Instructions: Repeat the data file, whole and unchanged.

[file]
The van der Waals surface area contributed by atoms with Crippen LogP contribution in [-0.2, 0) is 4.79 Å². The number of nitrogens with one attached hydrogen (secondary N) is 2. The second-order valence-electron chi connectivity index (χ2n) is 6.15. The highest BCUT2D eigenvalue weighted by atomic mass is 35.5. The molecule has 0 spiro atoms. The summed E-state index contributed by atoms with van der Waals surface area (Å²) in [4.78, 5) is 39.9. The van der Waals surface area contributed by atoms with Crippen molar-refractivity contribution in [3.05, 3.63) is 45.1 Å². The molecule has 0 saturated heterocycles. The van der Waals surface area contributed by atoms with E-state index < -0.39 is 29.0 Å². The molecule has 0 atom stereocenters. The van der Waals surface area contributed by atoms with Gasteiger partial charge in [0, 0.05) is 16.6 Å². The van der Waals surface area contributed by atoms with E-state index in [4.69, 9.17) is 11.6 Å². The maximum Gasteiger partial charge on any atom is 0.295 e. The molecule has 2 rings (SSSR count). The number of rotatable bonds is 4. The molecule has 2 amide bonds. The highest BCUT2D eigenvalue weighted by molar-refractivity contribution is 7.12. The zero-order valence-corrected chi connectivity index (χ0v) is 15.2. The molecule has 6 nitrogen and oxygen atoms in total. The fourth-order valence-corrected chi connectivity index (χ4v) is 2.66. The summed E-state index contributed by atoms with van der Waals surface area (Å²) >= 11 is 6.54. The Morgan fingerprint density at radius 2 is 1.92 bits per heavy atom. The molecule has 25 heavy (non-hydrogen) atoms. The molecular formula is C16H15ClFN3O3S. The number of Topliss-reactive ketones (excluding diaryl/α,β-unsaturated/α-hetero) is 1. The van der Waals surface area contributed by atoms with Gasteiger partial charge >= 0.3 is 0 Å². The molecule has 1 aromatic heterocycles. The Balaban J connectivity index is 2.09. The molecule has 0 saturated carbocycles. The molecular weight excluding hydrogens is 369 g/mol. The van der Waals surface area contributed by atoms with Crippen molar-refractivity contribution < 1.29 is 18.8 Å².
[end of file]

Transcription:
The van der Waals surface area contributed by atoms with Crippen LogP contribution in [-0.2, 0) is 4.79 Å². The number of nitrogens with one attached hydrogen (secondary N) is 2. The second-order valence-electron chi connectivity index (χ2n) is 6.15. The highest BCUT2D eigenvalue weighted by atomic mass is 35.5. The molecule has 0 spiro atoms. The summed E-state index contributed by atoms with van der Waals surface area (Å²) in [4.78, 5) is 39.9. The van der Waals surface area contributed by atoms with Crippen molar-refractivity contribution in [3.05, 3.63) is 45.1 Å². The molecule has 0 saturated heterocycles. The van der Waals surface area contributed by atoms with E-state index < -0.39 is 29.0 Å². The molecule has 0 atom stereocenters. The van der Waals surface area contributed by atoms with Gasteiger partial charge in [0, 0.05) is 16.6 Å². The van der Waals surface area contributed by atoms with E-state index in [4.69, 9.17) is 11.6 Å². The maximum Gasteiger partial charge on any atom is 0.295 e. The molecule has 2 rings (SSSR count). The number of rotatable bonds is 4. The molecule has 2 amide bonds. The highest BCUT2D eigenvalue weighted by molar-refractivity contribution is 7.12. The zero-order valence-corrected chi connectivity index (χ0v) is 15.2. The molecule has 6 nitrogen and oxygen atoms in total. The fourth-order valence-corrected chi connectivity index (χ4v) is 2.66. The summed E-state index contributed by atoms with van der Waals surface area (Å²) >= 11 is 6.54. The Morgan fingerprint density at radius 2 is 1.92 bits per heavy atom. The molecule has 25 heavy (non-hydrogen) atoms. The molecular formula is C16H15ClFN3O3S. The number of Topliss-reactive ketones (excluding diaryl/α,β-unsaturated/α-hetero) is 1. The van der Waals surface area contributed by atoms with Gasteiger partial charge >= 0.3 is 0 Å². The molecule has 1 aromatic heterocycles. The Balaban J connectivity index is 2.09. The molecule has 0 saturated carbocycles. The molecular weight excluding hydrogens is 369 g/mol. The van der Waals surface area contributed by atoms with Crippen molar-refractivity contribution < 1.29 is 18.8 Å².